We saw a few developments on the privacy and security front these past few weeks, so rather than our usual approach of focusing on one issue, this post will highlight a few noteworthy stories.


France’s data protection regulator (CNIL) slapped Google and Amazon with fines for dropping tracking cookies without users’ prior consent, as required under the ePrivacy Directive incorporated into France’s Data Protection Act. Google was fined €100 million while Amazon received a €35 million fine – both in connection with their French (.fr) domains. In investigating the websites, the CNIL found that in both instances, tracking cookies were automatically dropped when a user visited the domains in violation of the Data Protection Act. As a high-level reminder, EU law mandates that non-essential cookies not be dropped by a website operator until and unless a user consents to those cookies – meaning that having a banner merely informing visitors that they “agree to the use of cookies” is in violation of the law. Such was the case with Amazon’s banner, despite its use of tracking cookies (i.e., non-essential) cookies. Moreover, transparency is required as to the use of cookies, and in both cases, the CNIL found violations as to transparency (or lack thereof) in addition to improper consent mechanisms and implementation. Finally, with respect to Google, the CNIL also found that even when a user deactivated all personalized advertising, one remained in violation of the law, highlighting the often overlooked importance of ensuring that language (and choice) are aligned with technical implementation.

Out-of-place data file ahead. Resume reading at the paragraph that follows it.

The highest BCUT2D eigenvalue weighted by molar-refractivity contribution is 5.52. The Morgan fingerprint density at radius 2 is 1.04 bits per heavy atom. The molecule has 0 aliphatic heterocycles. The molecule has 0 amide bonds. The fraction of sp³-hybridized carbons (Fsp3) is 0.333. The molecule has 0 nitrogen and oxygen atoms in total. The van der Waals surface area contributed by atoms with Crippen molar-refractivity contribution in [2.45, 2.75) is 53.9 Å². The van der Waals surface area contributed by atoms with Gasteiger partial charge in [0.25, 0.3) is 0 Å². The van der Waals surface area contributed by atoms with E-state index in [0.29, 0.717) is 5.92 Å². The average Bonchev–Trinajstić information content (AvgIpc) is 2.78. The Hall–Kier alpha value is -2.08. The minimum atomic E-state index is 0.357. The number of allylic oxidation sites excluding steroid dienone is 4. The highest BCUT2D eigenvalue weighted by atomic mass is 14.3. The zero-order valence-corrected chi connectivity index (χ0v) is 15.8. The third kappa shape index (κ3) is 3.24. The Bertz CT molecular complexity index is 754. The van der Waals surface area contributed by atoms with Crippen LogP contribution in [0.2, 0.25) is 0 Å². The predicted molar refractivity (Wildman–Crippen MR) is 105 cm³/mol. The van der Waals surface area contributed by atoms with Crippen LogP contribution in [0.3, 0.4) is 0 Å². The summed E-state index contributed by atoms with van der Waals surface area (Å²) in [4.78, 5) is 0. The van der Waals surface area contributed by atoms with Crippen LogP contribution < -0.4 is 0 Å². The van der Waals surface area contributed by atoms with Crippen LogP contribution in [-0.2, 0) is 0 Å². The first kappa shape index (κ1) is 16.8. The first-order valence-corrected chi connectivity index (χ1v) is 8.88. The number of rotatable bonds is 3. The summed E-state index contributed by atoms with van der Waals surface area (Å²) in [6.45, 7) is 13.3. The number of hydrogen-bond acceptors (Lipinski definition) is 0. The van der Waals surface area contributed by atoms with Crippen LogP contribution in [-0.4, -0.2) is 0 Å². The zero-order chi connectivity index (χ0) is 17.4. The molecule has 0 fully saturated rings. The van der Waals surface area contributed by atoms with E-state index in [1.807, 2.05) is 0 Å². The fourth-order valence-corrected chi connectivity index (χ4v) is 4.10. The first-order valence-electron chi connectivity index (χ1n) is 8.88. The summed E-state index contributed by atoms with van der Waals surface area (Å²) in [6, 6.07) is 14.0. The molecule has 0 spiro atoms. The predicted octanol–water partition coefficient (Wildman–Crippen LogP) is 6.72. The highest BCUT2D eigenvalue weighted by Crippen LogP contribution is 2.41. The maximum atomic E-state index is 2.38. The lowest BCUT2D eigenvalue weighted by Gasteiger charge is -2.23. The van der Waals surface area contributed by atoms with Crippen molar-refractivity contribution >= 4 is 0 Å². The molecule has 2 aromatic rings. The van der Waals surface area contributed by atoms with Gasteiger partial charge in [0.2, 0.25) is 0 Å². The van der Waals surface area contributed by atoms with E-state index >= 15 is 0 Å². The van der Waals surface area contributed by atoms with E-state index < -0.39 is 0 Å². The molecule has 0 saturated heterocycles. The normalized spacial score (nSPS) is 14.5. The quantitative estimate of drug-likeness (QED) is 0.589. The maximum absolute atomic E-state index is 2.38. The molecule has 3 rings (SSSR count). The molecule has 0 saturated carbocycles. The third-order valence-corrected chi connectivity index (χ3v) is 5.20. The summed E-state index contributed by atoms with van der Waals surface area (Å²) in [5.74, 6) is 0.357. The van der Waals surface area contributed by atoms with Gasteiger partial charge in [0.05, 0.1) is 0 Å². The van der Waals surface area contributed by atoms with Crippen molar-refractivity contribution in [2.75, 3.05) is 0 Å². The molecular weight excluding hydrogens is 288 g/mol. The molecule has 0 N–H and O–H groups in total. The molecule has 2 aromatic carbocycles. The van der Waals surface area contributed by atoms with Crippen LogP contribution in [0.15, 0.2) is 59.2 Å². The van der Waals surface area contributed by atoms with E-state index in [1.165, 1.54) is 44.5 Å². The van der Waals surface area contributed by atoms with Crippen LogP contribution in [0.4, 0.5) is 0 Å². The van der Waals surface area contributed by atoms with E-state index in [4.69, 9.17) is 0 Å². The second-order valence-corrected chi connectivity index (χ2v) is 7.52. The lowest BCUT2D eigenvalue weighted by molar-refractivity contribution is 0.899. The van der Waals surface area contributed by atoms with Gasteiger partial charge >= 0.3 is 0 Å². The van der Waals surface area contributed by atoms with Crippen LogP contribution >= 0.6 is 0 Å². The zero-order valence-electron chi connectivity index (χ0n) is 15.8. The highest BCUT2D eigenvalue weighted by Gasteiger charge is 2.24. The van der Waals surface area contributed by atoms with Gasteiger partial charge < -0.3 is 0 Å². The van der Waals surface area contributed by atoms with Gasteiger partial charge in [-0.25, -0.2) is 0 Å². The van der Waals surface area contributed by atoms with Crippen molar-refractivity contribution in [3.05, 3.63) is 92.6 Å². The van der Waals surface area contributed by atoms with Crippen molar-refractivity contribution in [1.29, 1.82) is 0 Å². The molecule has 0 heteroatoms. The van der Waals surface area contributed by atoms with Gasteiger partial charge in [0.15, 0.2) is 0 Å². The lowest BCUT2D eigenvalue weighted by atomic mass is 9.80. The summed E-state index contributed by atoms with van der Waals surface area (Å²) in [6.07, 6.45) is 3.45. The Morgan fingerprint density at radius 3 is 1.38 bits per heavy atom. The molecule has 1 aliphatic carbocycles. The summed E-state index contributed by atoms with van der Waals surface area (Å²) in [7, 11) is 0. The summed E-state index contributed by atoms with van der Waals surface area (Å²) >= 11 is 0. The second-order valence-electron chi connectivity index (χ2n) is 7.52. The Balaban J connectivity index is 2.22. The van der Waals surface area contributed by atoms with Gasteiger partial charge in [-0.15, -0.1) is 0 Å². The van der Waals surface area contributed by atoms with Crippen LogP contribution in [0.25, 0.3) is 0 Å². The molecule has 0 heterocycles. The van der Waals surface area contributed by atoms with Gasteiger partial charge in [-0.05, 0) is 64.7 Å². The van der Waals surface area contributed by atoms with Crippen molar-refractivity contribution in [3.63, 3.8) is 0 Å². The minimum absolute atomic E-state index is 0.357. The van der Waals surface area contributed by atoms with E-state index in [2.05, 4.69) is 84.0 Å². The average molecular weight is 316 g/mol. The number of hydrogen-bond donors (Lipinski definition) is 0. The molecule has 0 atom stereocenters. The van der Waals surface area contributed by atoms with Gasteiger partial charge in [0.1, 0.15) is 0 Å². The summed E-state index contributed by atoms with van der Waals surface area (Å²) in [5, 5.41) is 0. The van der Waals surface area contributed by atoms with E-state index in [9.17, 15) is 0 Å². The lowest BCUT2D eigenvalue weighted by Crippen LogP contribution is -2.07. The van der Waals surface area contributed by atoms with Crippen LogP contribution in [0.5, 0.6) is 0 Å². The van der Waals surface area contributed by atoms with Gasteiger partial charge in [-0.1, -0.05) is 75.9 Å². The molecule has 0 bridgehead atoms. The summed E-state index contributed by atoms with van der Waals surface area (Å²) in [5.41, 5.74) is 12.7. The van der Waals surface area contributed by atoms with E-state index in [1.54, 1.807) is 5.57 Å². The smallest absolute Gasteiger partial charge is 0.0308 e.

We will be talking about the importance of ensuring that banners and other consent mechanisms are properly implemented in an upcoming short video (we will post here). Cookies and their misuse remain a BIG issue in the EEA, and while many organizations have skirted the law’s requirements for a long time, this may be a signal that it’s time to get it right because supervisory authorities can and will enforce it.


The CA AG has sent out a yet another (fourth, now) set of proposed modifications to the CCPA Regulations. They are short but not entirely without significance, and the notable changes relate to the opt-out choices of California consumers – which has been signaled as a priority for enforcement by the AG:

  • Opt-out for offline collection of personal information: if a business sells personal information that it collects in the course of interacting with consumers offline, the new language requires it to inform consumers by an offline method of their right to opt-out, as well as provide instructions on how to submit a request to opt-out by an offline method. This was already a requirement but the AG obviously felt the need to clarify it. A couple of examples are included. A brick-and-mortar business subject to CCPA can provide the notice by printing it on the paper forms that collect the personal information or by posting signage in the area where personal information is collected, directing consumers to where the notice opt-out information can be found online. Likewise, where the sale concerns personal information collected over the phone, the notice may be provided orally during the call.
  • Methods for submitting requests to opt-out: this is probably the most “interesting” addition. The proposed modifications require that methods for submitting requests to opt-out must be easy for consumers to execute and require minimal steps. To summarize:
    • Businesses may not use a method that is designed with the purpose or has the substantial effect of subverting or impairing a consumer’s choice to opt-out;
    • Nor may they use confusing language, such as double-negatives (e.g., “Don’t Not Sell My Personal Information”), when providing consumers the choice to opt-out, or require consumers to click through or listen to reasons dissuading them from opting-out;